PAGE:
Mr. Galgut, the author of five previous novels, including “The Good Doctor,” which won the Commonwealth Writers Prize for the best book about Africa and was short-listed for a Booker Prize in 2003, is a half century younger than Mr. Auchincloss yet the two men’s work is pervaded by a similar nostalgia for the moral clarity associated with the past but that may, in fact, never have existed. Ernest Saunders mistrusts the inroads of modernity, from “casual Friday” (which, anachronistically, is adopted by his firm in the early 1940s) to the female lawyer he reluctantly accepts as a partner. He spends his last years railing against FDR and his “scrapping” of the Constitution. Similarly, Adam chafes under certain excesses of South Africa’s new regime (government regulations insist the non-indigenous trees must be rooted out of the garden in front of his house) yet even as he is confused and challenged by them, he approves the changes. He finally understands the nature of Canning’s business dealings and sees the danger to himself in them when his “friend” Canning threatens him saying, “I can’t have you messing things up with your silly principles.” Yet even as he despises Canning and the new order he represents, he realizes that he has unwittingly colluded with both.

In each of these two very different books the present and the past, the personal and the cultural, are tightly woven together. Ernest Saunders is secure in his intelligence and in the place it (and his partnership with the well-connected Suydam) have earned for him. He is the last of the old guard, highly self-controlled, valuing tradition and public opinion over all else. Writing in extreme old age, Mr. Auchincloss is stylistically and thematically settled, reworking themes and locales he has visited before in the straightforward prose that has served him so well for so long.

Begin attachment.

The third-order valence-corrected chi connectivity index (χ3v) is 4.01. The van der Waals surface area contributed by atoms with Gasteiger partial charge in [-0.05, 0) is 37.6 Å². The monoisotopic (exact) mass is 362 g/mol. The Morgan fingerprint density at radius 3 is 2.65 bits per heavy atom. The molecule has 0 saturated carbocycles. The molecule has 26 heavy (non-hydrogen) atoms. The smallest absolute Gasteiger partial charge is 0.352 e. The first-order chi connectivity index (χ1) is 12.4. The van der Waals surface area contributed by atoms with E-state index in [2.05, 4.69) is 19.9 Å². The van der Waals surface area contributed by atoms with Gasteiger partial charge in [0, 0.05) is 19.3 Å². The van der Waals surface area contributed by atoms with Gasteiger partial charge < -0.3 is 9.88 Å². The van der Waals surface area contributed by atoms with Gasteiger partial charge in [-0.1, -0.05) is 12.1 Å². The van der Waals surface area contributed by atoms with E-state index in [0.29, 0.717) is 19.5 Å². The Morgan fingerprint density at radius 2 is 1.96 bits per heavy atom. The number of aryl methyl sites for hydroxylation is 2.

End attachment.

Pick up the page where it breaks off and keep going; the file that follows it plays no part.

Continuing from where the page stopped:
Mr. Galgut, in midcareer, is more dynamic. His protagonist, Adam, is out of control, reeling from the changes in his personal life and in his country. Galgut’s writing reflects this energy. His language is rich with words redolent of South Africa — “rondawel,” “kloof,” “koppie,” — and with strong, poetic images. Trying to clear his yard of weeds Adam “has a melancholy insight into powers that he cannot understand: there are thousands and thousands of weeds, a rising green tide made of numbers and fecundity, and through them an intelligence is at work, larger than each individual plant, replenishing itself through secret strategy.”

“The Impostor” is short but it is a dense, literate novel that repays close reading with a fascinating evocation of contemporary South Africa and a compelling portrait of a man struggling to retain his foothold — social, emotional and moral — as he and the world around him change.

Stephanie Deutsch is a writer and critic in Washington.